Namur is located 60 km south-east of Belgium's capital city, Brussels. It is easily accessible by road (the E411 highway from Brussels), train or boat (the Meuse comes from France and the Samber flow through Namur where they actually meet).
Namur is a substantial city and might be too large to discover on foot. The layout of the city is complex and navigation is not easy. Cycling does not appear to be very popular with the locals, perhaps due to the number of cobbled streets. On the other hand, many one-way streets are "except bicycles", so cyclists enjoy special privileges.
Hire a bicycle and cycle up and through the Citadel. This is better than doing it on foot as the access road is mostly wide and uninteresting. There is also a network of mountain bike itineraries beginning and ending in Namur, but the signage, which is very good at the beginning, with large coloured arrows painted on the road, suddenly vanishes without explanation.
A tour company in nearby Dinant (Les Kayaks Bleus, www.lessekayaks.be) organises river kayaking trips. It would probably be possible to paddle downstream all the way to Holland and the North Sea.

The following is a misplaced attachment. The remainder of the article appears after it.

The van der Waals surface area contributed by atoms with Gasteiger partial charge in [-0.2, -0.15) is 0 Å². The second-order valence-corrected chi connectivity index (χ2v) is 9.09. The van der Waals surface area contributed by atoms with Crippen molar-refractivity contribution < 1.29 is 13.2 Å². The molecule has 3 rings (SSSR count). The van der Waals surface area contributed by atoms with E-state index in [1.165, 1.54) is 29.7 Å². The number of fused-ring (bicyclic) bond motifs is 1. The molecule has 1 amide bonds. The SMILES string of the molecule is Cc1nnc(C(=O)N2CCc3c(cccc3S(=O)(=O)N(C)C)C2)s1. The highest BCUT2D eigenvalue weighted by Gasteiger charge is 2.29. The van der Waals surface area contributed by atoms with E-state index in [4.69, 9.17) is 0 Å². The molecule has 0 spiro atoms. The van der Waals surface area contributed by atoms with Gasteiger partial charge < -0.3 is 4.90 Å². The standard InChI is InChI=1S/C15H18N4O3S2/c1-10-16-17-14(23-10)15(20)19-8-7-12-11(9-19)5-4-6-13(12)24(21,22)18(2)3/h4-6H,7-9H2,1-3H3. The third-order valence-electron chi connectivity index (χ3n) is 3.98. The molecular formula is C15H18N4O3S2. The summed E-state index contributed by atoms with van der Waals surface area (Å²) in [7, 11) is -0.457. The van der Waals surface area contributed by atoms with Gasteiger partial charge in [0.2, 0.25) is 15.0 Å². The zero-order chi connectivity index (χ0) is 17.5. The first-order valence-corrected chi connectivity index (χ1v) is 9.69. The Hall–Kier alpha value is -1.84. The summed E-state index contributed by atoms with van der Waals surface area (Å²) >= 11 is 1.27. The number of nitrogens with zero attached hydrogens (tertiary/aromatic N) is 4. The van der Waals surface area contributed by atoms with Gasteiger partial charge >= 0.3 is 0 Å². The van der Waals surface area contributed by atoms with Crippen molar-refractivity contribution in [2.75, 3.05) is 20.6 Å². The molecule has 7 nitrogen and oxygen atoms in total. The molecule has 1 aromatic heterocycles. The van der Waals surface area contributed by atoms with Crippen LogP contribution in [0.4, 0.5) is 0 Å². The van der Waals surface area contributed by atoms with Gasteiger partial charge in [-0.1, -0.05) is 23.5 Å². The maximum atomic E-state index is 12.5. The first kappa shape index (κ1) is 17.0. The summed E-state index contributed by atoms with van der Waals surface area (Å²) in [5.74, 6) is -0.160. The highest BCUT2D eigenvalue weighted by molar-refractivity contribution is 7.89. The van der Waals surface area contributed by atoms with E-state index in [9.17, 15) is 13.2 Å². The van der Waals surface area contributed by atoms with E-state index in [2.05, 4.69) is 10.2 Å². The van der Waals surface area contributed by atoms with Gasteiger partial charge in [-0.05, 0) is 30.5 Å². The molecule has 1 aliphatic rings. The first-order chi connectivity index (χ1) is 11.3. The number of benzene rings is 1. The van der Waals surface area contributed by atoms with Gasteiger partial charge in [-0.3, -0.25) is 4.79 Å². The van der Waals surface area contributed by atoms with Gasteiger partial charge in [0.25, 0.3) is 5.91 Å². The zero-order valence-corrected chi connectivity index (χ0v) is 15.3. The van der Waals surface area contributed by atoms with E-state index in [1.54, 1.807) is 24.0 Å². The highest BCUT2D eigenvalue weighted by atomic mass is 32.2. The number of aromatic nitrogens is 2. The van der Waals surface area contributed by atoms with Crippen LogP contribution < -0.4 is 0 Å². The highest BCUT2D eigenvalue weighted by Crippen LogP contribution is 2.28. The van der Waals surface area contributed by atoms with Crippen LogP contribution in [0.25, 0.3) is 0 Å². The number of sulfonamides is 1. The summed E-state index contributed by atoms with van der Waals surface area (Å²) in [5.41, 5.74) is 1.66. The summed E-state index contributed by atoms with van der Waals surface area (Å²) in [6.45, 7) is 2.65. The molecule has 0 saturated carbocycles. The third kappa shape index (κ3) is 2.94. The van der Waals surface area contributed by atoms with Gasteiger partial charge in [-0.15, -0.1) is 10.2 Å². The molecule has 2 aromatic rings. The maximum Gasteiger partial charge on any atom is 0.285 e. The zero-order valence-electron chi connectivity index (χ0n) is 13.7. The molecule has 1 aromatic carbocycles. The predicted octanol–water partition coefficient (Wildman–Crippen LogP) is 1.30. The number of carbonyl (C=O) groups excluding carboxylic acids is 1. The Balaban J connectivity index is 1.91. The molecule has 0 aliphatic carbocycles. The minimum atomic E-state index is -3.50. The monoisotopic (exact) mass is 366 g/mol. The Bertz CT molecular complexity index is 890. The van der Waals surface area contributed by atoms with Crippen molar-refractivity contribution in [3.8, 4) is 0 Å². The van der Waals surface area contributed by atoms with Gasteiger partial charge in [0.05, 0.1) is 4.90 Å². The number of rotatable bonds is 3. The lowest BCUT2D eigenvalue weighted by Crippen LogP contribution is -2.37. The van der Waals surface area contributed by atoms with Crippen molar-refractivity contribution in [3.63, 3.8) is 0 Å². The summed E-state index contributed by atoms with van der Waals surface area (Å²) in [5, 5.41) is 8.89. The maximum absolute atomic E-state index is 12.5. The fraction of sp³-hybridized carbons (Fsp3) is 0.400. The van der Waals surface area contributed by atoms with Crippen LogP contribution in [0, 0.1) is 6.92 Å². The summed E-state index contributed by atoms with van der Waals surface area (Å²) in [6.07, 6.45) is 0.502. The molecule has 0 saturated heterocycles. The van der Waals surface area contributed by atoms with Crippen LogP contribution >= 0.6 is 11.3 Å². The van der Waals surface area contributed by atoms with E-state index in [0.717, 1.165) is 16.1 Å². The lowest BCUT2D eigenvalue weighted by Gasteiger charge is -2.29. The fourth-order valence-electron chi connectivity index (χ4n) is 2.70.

There are public swimming pools in Salzinnes and Jambes.
Namur is often said to be an "open sky" shopping mall. Major shopping streets stretch from the Namur train station to Rue de Fer and Rue de l'Ange where you will find normal fashion outlets like H&M, Newlook,Zara, Kim Pie,Cool Cats, O' Appels, Charles Vogele Switzerland, Esprit, JBC, C& A, Women's secret, ICL Paris IV, Di, Camaieu among others.
The inner city supermarkets are one Match and one (smaller) Spar. Other supermarkets are Carrefour and COlruyt in Jambes and another Colruyt and Delhaize in Salzinnes among others.
Namur might also be your gateway to the Ardennes and Luxembourg. There is an international train going to Basel, Switzerland and from there to Zurich and Chur.